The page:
Five countries enforce new restrictions to keep refugees out

Hungary increases border security and Macedonia closes borders after Serbia, Croatia and Slovenia limit entry of refugees, closing Western Balkan route

Photo by: Reuters (Archive)
Photo by: Reuters (Archive)

Refugees stand next to the Greek-Macedonian border fence, near the Greek village of Idomeni, March 1, 2016.

Macedonia has closed its border "completely" to refugees and Hungary said it will increase border security with more troops on Wednesday, a day after some Balkan countries announced new border restrictions.

"Macedonia will act according to the decisions taken by other countries on the Balkan route," an Interior Ministry spokesman said. 

Macedonia had been allowing small numbers of Syrians and Iraqis through but stopped this after its neighbours tightened their policies.

"We have completely closed the border," a police official told Reuters.

Hungary's Interior Minister Sandor Pinter said "Hungary will strengthen protection of its borders, and we declare a crisis situation due to migration for the entire country." 

He said Hungary was also making preparations along its border with Romania to erect a fence there if needed within 10 days. Hungary has already built a fence on its borders with Serbia and Croatia.

Slovenia, Croatia and Serbia also said on Tuesday that they would place new restrictions on the entry of refugees, putting extra obstacles in the way of those trying to reach the European Union via the Balkans.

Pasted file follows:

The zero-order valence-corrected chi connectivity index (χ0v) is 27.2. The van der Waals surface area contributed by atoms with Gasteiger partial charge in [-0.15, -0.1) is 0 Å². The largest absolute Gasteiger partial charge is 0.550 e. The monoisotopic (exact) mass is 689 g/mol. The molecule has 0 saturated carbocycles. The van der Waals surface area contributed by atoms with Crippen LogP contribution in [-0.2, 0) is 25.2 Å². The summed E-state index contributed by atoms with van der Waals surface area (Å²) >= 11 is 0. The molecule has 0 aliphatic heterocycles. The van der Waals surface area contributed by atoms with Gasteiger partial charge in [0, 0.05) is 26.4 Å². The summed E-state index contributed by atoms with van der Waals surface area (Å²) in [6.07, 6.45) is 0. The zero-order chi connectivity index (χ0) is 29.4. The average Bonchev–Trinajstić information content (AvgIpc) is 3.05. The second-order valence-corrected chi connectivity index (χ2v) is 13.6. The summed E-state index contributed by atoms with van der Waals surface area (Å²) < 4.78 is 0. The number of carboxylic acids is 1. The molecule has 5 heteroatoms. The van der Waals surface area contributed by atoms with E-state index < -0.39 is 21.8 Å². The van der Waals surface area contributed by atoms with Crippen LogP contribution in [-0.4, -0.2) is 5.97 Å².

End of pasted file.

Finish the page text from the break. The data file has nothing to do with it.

"From midnight, there will be no more migration on the Western Balkan route as it took place so far," the Interior Ministry of EU member Slovenia said in a statement.

Non-EU member Serbia said Slovenia's decision meant "a closure of the Balkan route" for refugees and said it would follow suit. "Serbia cannot allow itself to become a collective centre for refugees, so it will harmonise all its measures with those of the EU member states," the Interior Ministry said in a statement.

On Monday, EU leaders agreed in Brussels that member states restoring order to the Schengen Area would mean that Slovenia would bar passage to refugees except those who planned to request asylum in the country or who sought entry for humanitarian reasons, which would be individually assessed.

Only about 460 have requested asylum in Slovenia, which with 2 million people is the smallest country on the Balkan refugees route. About 10 of those refugees have so far been granted asylum in the country.

This picture taken through fencing at the Greek-Macedonian border shows women with their children waiting to cross the border near the town of Gevgelija on March 5, 2016

Croatia's Interior Minister, Vlaho Orepic, confirmed late on Tuesday that the former Yugoslav republic, which is an EU member but not part of the Schengen area, will also apply new rules meaning that only those travelling with valid documents and visas will be able to enter.

Around 475,000 refugees have arrived in Slovenia, a small Alpine country, since October, when Hungary closed its border with Croatia and pushed the refugee route west. Most refugees continued on to Austria and other northern European states.

Nevertheless, the United Nations refugee agency says there are around 1,500 refugees in Macedonia and about 1,000 in Serbia. These refugees could be left stranded by the new border restrictions.

TRTWorld, Reuters